On October 3, the Supreme Court began hearing arguments in one of the most closely watched cases of the year, a 15-year-old legal battle known as Sackett v. Environmental Protection Agency. “This case is going to be important for wetlands throughout the country, and we have to get it right,” Justice Brett Kavanaugh said during the nearly two-hour argument on the opening day of the court’s term.
In a 2007 property dispute, Idaho landowners Michael and Chantell Sackett were told by the Environmental Protection Agency that they needed a federal permit to build a home on land they owned because it contained wetlands regulated under the Clean Water Act. They faced potentially crippling fines and criminal charges and have been disputing the mandate ever since.
One of the questions about the case is whether the court will take the opportunity to revise or overturn its 2006 decision in Rapanos v. United States, another contentious case involving the Clean Water Act. In that decision, Justice Anthony Kennedy broke a 4-4 tie among his fellow justices and came up with the controversial “significant nexus” test for whether or not a wetland is “adjacent” to a federally regulated waterway.
Some legal scholars have argued that the term “significant nexus” was vague and impossible to define and thus bad law. Does the “significant nexus” mean only a surface connection between a wetland and a regulated waterway—as Justice Antonin Scalia argued in his widely cited dissent from Rapanos? Or does a subterranean connection count? How far does wetland water have to travel in the groundwater, and around what obstacles, to have a “significant nexus”? In 2012, the Supreme Court ruled that the Sacketts could seek judicial review of their claims.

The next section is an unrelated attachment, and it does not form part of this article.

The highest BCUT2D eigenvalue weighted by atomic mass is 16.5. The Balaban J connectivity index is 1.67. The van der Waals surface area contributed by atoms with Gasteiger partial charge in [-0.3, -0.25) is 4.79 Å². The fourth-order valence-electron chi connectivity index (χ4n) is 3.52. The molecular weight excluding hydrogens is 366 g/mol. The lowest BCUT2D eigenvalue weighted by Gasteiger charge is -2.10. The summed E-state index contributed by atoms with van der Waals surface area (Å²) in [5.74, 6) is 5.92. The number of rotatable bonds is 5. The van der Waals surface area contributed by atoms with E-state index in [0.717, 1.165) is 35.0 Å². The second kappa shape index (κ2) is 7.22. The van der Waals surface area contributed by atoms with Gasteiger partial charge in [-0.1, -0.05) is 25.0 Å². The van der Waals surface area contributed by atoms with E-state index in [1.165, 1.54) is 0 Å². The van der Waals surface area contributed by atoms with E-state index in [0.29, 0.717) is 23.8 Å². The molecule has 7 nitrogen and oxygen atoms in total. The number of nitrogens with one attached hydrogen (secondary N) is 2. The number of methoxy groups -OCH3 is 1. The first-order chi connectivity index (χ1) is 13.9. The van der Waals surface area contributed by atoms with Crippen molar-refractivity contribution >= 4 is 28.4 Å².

Rapanos critics—including industry and farm groups — argued that Rapanos opened the door for the EPA to unreasonably expand its powers of regulation and control of wetlands beyond what Congress intended in the Clean Water Act. The retired Kennedy has been watching the Sackett proceedings from the gallery, and legal blogs are tracking every argument and counter argument.
The court’s lack of clarity in Rapanos left the way open for the Sackett case to drag on for 15 years. It also allowed a back-and-forth tug of war between Democratic and Republican administrations over water rules and what counts as a regulated “water of the U.S.” The Trump administration’s water rule relied on the clearer but more restricted Scalia ruling, called the “plurality opinion” by some legal writers, while Democratic administrations wanted the most expansive interpretation of EPA’s powers. Observers on both sides of the case agreed that the uncertainty has not been good for anyone.
The Pacific Legal Foundation, whose attorneys are representing the Sacketts before the court, reports that in the first day of argument, the EPA was unable to answer Justice Gorsuch’s probing questions about at what point a “significant nexus” ends. Three thousand feet? Three miles? Gorsuch reportedly said, “So if the federal government doesn’t know, how is a person subject to criminal time in federal prison supposed to know?”
The Biden administration is working on yet another water rule change, but only the Court has an opportunity to replace the flawed “significant nexus” rule with a clear, unambiguous ruling that will support the true intent of the CWA and protect clean water while setting proper—and clearly understandable—limits to federal overreach.